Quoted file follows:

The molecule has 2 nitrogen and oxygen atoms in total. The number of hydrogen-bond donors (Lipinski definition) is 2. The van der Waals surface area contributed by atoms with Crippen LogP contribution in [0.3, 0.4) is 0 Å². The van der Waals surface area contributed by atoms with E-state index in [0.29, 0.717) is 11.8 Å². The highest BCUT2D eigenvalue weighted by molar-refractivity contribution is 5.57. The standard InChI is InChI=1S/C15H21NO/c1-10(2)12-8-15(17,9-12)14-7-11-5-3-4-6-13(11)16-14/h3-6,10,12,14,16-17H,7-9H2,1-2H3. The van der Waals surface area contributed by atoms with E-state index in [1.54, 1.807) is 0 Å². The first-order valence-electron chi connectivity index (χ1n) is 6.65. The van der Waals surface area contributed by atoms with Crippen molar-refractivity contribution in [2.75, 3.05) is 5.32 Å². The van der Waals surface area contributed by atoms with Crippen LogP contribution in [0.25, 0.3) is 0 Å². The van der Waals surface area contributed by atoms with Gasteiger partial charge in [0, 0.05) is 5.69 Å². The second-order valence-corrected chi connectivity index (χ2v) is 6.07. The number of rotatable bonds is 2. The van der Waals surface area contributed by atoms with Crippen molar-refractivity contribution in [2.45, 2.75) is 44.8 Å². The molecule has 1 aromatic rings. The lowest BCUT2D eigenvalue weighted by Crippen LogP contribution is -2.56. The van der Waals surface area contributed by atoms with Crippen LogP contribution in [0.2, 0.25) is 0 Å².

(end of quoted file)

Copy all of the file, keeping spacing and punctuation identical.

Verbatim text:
The molecule has 2 nitrogen and oxygen atoms in total. The number of hydrogen-bond donors (Lipinski definition) is 2. The van der Waals surface area contributed by atoms with Crippen LogP contribution in [0.3, 0.4) is 0 Å². The van der Waals surface area contributed by atoms with E-state index in [0.29, 0.717) is 11.8 Å². The highest BCUT2D eigenvalue weighted by molar-refractivity contribution is 5.57. The standard InChI is InChI=1S/C15H21NO/c1-10(2)12-8-15(17,9-12)14-7-11-5-3-4-6-13(11)16-14/h3-6,10,12,14,16-17H,7-9H2,1-2H3. The van der Waals surface area contributed by atoms with E-state index in [1.54, 1.807) is 0 Å². The first-order valence-electron chi connectivity index (χ1n) is 6.65. The van der Waals surface area contributed by atoms with Crippen molar-refractivity contribution in [2.75, 3.05) is 5.32 Å². The van der Waals surface area contributed by atoms with Crippen LogP contribution in [0.25, 0.3) is 0 Å². The van der Waals surface area contributed by atoms with Gasteiger partial charge in [0, 0.05) is 5.69 Å². The second-order valence-corrected chi connectivity index (χ2v) is 6.07. The number of rotatable bonds is 2. The van der Waals surface area contributed by atoms with Crippen molar-refractivity contribution in [2.45, 2.75) is 44.8 Å². The molecule has 1 aromatic rings. The lowest BCUT2D eigenvalue weighted by Crippen LogP contribution is -2.56. The van der Waals surface area contributed by atoms with Crippen LogP contribution in [0.2, 0.25) is 0 Å².